Marvin Smith always wanted to be an astronaut.
The odds of that ever happening, of course, are pretty astronomical. Some sources put the odds at about 13 million to 1.
Thanks to a summer internship with NASA, however, Smith was able to experience the next best thing.
“If this is the closest I’m ever going to get to being an astronaut,” Smith said recently, “then that’s a pretty rewarding experience.”
Smith, along with three other students in the University of Nevada, Reno’s College of Engineering, landed their coveted internships through a Nevada Space Grant Consortium grant awarded to George Bebis, a professor in the Department of Computer Science and Engineering.
It was something Smith won’t soon forget.
“I learned quite a bit,” said Smith, a 24-year-old computer science major from Silver Springs, Nev., who spent the summer at NASA Ames Research Center at Moffett Field, Calif. Smith’s work focused on removing outliers from stereo reconstruction through the creation of filters used for pixelating images of the Moon and Mars. “It was an amazing experience.”
Joshua Gleason, a 23-year-old junior majoring in computer science from Las Vegas, agreed that his time spent at NASA Ames was phenomenally productive. He was one of 130 summer interns working at the massive Ames campus, and was part of the Intelligent Robotics Group, which focuses on planetary robots.
Gleason came away impressed not only by the creativity and productivity of the researchers he worked with, but by their passion.
“It was probably the first place I’ve ever been where everybody wants to be there,” said Gleason, who added that he worked especially hard last spring in Bebis’ Computer Science 320 class, hoping to earn consideration for one of the four internship slots from the university.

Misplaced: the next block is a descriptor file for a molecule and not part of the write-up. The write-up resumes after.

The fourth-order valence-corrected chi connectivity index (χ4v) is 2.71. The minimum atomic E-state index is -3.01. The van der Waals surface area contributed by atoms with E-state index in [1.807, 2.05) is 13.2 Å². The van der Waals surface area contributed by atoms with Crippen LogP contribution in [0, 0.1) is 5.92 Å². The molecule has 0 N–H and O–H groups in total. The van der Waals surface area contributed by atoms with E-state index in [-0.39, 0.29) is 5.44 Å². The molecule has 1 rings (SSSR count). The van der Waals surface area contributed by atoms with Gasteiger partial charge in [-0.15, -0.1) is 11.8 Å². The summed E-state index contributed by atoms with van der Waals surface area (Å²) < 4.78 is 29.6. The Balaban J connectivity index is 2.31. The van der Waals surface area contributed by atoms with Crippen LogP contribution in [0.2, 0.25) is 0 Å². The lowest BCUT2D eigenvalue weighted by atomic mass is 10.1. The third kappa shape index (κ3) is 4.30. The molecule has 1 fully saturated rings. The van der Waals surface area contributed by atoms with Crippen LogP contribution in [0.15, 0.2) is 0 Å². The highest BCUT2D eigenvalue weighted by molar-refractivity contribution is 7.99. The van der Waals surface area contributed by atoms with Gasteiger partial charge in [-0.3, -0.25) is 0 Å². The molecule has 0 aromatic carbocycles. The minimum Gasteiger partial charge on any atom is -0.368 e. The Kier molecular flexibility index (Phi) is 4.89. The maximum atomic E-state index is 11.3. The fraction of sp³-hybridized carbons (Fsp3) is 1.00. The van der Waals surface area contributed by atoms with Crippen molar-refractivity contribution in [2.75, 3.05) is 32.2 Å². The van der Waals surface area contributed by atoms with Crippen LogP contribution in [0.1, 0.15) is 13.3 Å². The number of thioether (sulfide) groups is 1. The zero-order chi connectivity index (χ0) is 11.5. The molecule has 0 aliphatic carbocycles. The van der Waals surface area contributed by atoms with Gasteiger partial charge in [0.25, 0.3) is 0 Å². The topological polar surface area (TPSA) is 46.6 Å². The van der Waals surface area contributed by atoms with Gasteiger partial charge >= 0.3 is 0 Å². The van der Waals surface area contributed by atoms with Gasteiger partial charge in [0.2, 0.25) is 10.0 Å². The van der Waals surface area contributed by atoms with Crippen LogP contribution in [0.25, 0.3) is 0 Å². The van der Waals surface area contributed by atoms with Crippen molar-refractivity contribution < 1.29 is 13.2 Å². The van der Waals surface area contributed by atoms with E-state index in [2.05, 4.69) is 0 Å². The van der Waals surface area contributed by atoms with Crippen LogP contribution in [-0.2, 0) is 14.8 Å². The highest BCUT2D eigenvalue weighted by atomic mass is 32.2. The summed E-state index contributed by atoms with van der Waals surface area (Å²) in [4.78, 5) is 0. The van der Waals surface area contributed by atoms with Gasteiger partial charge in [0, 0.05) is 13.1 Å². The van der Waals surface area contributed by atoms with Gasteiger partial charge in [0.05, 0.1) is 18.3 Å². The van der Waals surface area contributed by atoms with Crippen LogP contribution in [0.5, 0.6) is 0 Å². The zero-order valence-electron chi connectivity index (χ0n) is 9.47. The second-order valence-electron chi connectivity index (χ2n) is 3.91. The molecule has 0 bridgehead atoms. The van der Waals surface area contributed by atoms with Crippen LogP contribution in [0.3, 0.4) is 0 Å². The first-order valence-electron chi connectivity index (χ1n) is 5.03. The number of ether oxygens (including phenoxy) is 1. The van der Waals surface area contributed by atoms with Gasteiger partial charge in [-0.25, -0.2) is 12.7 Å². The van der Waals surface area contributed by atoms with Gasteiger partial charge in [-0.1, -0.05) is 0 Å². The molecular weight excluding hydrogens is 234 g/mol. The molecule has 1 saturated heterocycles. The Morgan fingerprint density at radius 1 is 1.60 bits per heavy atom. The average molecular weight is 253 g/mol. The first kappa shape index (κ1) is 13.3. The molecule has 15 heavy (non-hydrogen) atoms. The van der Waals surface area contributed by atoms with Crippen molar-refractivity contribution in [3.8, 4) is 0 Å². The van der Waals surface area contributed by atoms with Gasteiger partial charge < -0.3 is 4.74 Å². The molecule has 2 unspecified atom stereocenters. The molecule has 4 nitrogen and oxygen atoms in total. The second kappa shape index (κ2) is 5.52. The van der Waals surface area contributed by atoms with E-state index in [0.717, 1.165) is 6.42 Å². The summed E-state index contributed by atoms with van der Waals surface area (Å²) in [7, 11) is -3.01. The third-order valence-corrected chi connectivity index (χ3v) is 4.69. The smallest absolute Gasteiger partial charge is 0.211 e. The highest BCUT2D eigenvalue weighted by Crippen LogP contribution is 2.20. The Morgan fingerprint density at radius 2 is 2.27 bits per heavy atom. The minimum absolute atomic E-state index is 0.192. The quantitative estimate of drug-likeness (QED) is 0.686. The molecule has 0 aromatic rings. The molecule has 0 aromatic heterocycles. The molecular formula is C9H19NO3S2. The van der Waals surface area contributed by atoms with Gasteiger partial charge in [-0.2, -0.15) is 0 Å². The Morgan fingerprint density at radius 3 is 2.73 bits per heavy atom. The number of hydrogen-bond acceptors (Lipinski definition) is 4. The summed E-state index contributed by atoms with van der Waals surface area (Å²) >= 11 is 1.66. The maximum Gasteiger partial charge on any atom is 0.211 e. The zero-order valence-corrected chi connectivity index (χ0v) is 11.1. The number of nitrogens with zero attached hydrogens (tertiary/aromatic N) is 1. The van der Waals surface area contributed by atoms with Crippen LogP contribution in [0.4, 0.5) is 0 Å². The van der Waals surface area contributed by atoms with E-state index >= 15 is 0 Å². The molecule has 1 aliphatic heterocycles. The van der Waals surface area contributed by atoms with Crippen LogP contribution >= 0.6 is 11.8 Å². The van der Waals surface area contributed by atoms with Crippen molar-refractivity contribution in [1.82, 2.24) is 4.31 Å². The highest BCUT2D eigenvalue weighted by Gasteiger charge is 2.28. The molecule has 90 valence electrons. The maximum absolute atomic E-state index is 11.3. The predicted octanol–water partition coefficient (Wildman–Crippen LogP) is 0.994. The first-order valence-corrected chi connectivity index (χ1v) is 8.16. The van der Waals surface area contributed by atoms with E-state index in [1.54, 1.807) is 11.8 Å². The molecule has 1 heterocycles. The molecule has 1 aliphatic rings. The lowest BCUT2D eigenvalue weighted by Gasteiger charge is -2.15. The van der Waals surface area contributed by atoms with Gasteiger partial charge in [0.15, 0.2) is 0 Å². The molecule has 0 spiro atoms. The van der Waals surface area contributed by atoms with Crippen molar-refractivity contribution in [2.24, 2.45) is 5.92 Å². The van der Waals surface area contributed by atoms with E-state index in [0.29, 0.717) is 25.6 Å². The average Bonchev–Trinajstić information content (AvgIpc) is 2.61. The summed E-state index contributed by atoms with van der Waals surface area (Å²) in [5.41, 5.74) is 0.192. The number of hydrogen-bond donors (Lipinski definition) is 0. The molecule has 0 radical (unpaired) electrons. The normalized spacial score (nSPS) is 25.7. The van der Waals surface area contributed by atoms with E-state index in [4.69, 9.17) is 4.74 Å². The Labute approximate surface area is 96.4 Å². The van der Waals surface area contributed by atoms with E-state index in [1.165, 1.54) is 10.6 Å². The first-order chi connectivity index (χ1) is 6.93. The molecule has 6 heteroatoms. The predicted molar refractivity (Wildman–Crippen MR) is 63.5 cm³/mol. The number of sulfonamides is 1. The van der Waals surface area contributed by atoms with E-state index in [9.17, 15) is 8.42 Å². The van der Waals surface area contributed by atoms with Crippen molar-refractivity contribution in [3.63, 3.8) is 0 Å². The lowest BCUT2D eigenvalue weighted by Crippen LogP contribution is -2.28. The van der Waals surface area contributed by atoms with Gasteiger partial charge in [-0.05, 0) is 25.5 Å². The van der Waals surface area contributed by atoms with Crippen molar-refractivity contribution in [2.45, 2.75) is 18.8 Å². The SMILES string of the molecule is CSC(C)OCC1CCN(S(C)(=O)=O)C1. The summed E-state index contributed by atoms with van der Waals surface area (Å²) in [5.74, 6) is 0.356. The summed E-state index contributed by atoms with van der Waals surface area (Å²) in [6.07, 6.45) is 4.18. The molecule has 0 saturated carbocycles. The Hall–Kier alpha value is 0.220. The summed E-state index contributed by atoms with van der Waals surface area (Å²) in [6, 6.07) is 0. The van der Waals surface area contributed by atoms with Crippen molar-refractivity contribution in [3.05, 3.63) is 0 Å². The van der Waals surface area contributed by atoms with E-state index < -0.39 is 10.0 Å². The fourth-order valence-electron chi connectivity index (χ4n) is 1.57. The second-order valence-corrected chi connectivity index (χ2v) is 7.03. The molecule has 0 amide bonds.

“I really wanted to make it happen,” Gleason said. “I tried really hard to prove I was qualified for the internship, and ultimately, it paid off.”
In addition to his work on developing an algorithm that would allow autonomous, computerized inspections along massive oil pipelines – rather than the current method of checking for possible ruptures, which requires planes to travel to dangerously low elevations of only 500 feet above the ground – Gleason rubbed elbows with some of the finest minds in the world.
“NASA is a very cool place to be,” he said. “The only cooler place in the world might be Google. It was a really great learning experience. I probably learned more this summer than in any semester.”
Steven Wood, a 36-year-old returning student who is pursuing a degree in computer science at Nevada after having worked in information technology for several years, did his internship at the NASA Jet Propulsion Laboratory (JPL) in Pasadena, Calif.
The former Marine from Lexington, Ky., was part of the Mobility and Robotics Section at JPL, with the Surface System Perception Group.
He said that even after years of robot rovers exploring the surface of Mars, “there is nothing routine about sending or controlling missions to Mars.” To illustrate his point, he noted that it takes anywhere from three minutes to 20 minutes for radio commands to travel from Earth to Mars.
“You have one shot at sending commands,” he said of the intricate, painstaking process involved with getting a rover to move even a few centimeters on the surface of Mars.
He said at first glance, JPL can appear to be nothing more than a series of non-descript buildings. What happens inside, however, is hardly mundane.